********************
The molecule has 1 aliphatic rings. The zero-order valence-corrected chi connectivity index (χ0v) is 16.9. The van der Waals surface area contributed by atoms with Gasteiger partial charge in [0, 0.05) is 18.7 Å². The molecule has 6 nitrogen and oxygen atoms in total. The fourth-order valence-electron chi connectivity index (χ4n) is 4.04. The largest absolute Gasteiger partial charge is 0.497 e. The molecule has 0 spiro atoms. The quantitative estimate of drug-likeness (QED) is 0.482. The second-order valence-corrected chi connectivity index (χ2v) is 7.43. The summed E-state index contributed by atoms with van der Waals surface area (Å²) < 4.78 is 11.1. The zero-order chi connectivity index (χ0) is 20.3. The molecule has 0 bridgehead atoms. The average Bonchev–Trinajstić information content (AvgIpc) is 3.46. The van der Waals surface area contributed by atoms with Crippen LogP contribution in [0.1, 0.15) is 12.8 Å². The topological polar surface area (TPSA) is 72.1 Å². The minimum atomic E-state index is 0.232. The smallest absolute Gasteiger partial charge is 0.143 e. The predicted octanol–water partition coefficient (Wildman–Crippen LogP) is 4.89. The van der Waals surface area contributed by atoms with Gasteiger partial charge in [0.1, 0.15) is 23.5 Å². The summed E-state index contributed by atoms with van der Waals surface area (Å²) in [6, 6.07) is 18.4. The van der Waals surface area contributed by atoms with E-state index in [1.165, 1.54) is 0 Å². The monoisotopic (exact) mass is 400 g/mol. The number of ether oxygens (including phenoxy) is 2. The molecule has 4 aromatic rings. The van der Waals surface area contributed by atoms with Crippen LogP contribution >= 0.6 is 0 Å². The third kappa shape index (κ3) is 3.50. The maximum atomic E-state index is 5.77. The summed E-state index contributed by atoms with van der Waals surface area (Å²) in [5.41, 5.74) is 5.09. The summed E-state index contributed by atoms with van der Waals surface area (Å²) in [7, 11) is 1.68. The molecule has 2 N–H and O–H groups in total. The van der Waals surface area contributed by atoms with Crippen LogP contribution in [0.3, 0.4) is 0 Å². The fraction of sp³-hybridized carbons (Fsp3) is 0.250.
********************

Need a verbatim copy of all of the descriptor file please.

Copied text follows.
The molecule has 1 aliphatic rings. The zero-order valence-corrected chi connectivity index (χ0v) is 16.9. The van der Waals surface area contributed by atoms with Gasteiger partial charge in [0, 0.05) is 18.7 Å². The molecule has 6 nitrogen and oxygen atoms in total. The fourth-order valence-electron chi connectivity index (χ4n) is 4.04. The largest absolute Gasteiger partial charge is 0.497 e. The molecule has 0 spiro atoms. The quantitative estimate of drug-likeness (QED) is 0.482. The second-order valence-corrected chi connectivity index (χ2v) is 7.43. The summed E-state index contributed by atoms with van der Waals surface area (Å²) < 4.78 is 11.1. The zero-order chi connectivity index (χ0) is 20.3. The molecule has 0 bridgehead atoms. The average Bonchev–Trinajstić information content (AvgIpc) is 3.46. The van der Waals surface area contributed by atoms with Crippen LogP contribution in [0.1, 0.15) is 12.8 Å². The topological polar surface area (TPSA) is 72.1 Å². The minimum atomic E-state index is 0.232. The smallest absolute Gasteiger partial charge is 0.143 e. The predicted octanol–water partition coefficient (Wildman–Crippen LogP) is 4.89. The van der Waals surface area contributed by atoms with Gasteiger partial charge in [0.1, 0.15) is 23.5 Å². The summed E-state index contributed by atoms with van der Waals surface area (Å²) in [6, 6.07) is 18.4. The van der Waals surface area contributed by atoms with E-state index in [1.165, 1.54) is 0 Å². The monoisotopic (exact) mass is 400 g/mol. The number of ether oxygens (including phenoxy) is 2. The molecule has 4 aromatic rings. The van der Waals surface area contributed by atoms with Crippen LogP contribution >= 0.6 is 0 Å². The third kappa shape index (κ3) is 3.50. The maximum atomic E-state index is 5.77. The summed E-state index contributed by atoms with van der Waals surface area (Å²) in [5.41, 5.74) is 5.09. The summed E-state index contributed by atoms with van der Waals surface area (Å²) in [7, 11) is 1.68. The molecule has 2 N–H and O–H groups in total. The van der Waals surface area contributed by atoms with Crippen LogP contribution in [0.3, 0.4) is 0 Å². The fraction of sp³-hybridized carbons (Fsp3) is 0.250.